Seven Grand in San Diego sticks close to tradition when it comes to whiskey cocktails, Judd says, with their best sellers being Old Fashioneds and Whiskey Sours. “However, one of the things that I’ve really started to enjoy, and I think guests have as well, are Highballs,” he says. “People are looking for lighter, more crisp, refreshing spirits.”
He also offers Mile High Club, which he describes as a “juicy, classic cocktail turned upside down,” made with bourbon, Campari, apricot liqueur, lemon juice and bitters. “It’s bright and refreshing, but bourbon, because it has to be aged in new charred oak barrels, has a real big presence in the drink,” he says.
At Chicago’s Bar Pendry, lead mixologist Erica Dimmig likes to work with smaller American whiskey brands that have real authentic stories behind them. “A lot of the smaller distilleries are producing some really incredible products,” she says, citing Uncle Nearest, FEW out of Evanston, IL and also local Chicago producer CH Distillery’s Jeppson’s Bourbon. The latter, she says, has a “bit of a bite to it, a bit of a kick and is absolutely delicious to use in classic bourbon cocktails, your Manhattan, your Old Fashioned. They even have a rye that’s really great in a Sazerac.”
In Philadelphia, at the recently opened Post Haste, owner and beverage director Fred Beebe likes to take advantage of all the new American whiskeys from east of the Mississippi in keeping with his establishment’s farm-to-glass ethos. One of the more interesting sources, he says, is right in his own state, Liberty Pole, out of Washington, PA, and its bourbon smoked with peat imported from Scotland. “It’s very interesting to have an American alternative for a smoky whiskey,” he says.
He uses that whiskey for innovative cocktails including a variation of a Penicillin called a Pearnicillin, with smoked pear, ginger and honey syrup, yuzu along with the smoked bourbon; and a Blood & Sand variation made with the smoked bourbon, cherry-infused Laird’s Jersey Lightning apple brandy made in the neighboring state, smoked cherry syrup, IPA syrup and compote superjuice.
Ben Brown, beverage director at Porchlight in NYC, says one of its top-selling cocktails is their Wisconsin Brandy Old Fashioned featuring Remy Martin 1738, Rittenhouse Rye, Maraschino, citrus, Cherry Heering, orange and Angostura for $17. Another is their Menta Sazerac consisting of Rittenhouse Rye, Branca Menta, absinthe, Demerara, grapefruit oil and Peychaud’s, also for $17. Boilermakers are also popular, he says.
Nearing a Price Ceiling?
All this enthusiasm and seeking out the next big thing in American whiskey continues to drive category sales — and prices. According to Canepa in Ohio, “the category continues to experience robust growth, with revenue increasing at a faster rate than volume. This growth can be attributed to the ongoing premiumization trends.”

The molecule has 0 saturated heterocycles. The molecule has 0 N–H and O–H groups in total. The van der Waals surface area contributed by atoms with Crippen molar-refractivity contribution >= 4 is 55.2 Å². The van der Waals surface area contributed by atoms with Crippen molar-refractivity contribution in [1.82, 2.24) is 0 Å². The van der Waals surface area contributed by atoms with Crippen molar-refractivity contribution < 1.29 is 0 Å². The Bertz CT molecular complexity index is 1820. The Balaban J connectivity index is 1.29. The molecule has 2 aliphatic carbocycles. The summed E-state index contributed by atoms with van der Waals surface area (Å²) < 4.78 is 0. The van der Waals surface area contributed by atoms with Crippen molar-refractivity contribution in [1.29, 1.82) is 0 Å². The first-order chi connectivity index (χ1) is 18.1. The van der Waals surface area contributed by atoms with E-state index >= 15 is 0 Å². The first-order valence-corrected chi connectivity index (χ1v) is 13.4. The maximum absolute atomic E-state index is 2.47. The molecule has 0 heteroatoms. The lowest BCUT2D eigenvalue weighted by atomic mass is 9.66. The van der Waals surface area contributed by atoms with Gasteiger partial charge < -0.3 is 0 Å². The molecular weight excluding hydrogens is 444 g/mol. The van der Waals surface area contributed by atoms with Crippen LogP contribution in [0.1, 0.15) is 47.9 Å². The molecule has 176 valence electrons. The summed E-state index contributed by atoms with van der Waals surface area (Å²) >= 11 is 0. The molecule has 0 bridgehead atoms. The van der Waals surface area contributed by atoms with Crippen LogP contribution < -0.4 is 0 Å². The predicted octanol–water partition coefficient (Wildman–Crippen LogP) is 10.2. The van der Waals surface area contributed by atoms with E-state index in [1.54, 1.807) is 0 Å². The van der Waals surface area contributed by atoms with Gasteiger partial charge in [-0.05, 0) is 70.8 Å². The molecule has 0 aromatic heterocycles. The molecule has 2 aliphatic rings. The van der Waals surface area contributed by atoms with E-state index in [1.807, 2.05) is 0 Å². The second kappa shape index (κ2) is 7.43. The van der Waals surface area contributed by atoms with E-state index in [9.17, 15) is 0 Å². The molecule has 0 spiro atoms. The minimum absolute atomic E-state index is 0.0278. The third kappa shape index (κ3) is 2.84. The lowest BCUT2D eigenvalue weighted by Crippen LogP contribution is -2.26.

Adds Agnes, “People are looking for the quality, and so far they don’t seem to be worried about spending the money to get it. If they know what they want, and they’re educated about it, they’ll spend the money to get it.”
Minnesota’s stores are harnessing the enthusiasm around those hard-to-get bottles by holding online lotteries. This also has the benefit of adding social media followers, which can drive more shoppers into its stores. “What we’ve found is we’re drawing in customers from other areas that might not come to our store,” Agnes says.
But recent months have also seen some evidence that the wild, heady days “Consumers are becoming slightly more price sensitive when considering new whiskey purchases,” says Canepa in Ohio. “As prices approach the $80 mark, it appears that consumers may tend to hesitate, and they are less likely to make impulsive purchases of more expensive brands without a recommendation from a trusted source. This emphasizes the significance of building trust and establishing brand credibility among consumers.”
In fact, Maloney says he has been advising suppliers to try to target the $50 mark with their bottles, as customers are being a little bit more discerning.
“I think you’re seeing fewer people saying, ‘I gotta have that in my collection.’ There’s got to be a real reason for it now,” he says.
More Room for Growth
What will the next year bring for American whiskey? Some predict coming months could see more use of the newly legalized 700-ml. bottle domestically. It’s a size that’s already popular overseas.
And the category continues to attract investments from players big and small. For example, Pernod Ricard USA this past March bought a majority stake in popular peanut butter-flavored Skrewball. Pernod also recently formed The American Whiskey Collective, a unit dedicated to “capitalizing on the strong growth — and growth potential — of its American whiskey portfolio,” such as Jefferson’s, TX Whiskeys, Smooth Ambler and Rabbit Hole. It will invest approximately $250 million over five years to build a state-of-the-art, carbon neutral distillery, with related aging warehouses in Marion County, KY, for the Jefferson’s brand.
“We think we’re at a time and place where we need to create more capacity for our biggest bourbon brand Jefferson’s,” says Craig Johnson, head of the Collective. “And we want to make sure that these brands have the ability to grow worldwide.”
Pernod’s move aligns with the direction Katz, of Southern Glazer’s, sees the American whiskey category heading. “I think we’re still in the first third of a long arc,” he says. “And it goes in multiple directions. It’s almost as if the American whiskey range is a six-lane superhighway. On the right, it’s small craft distillers. On the left are the big brands that we all know. But each of their influences go both ways.”
Andrew Kaplan is a Queens, NY-based writer who covers the beverage industry.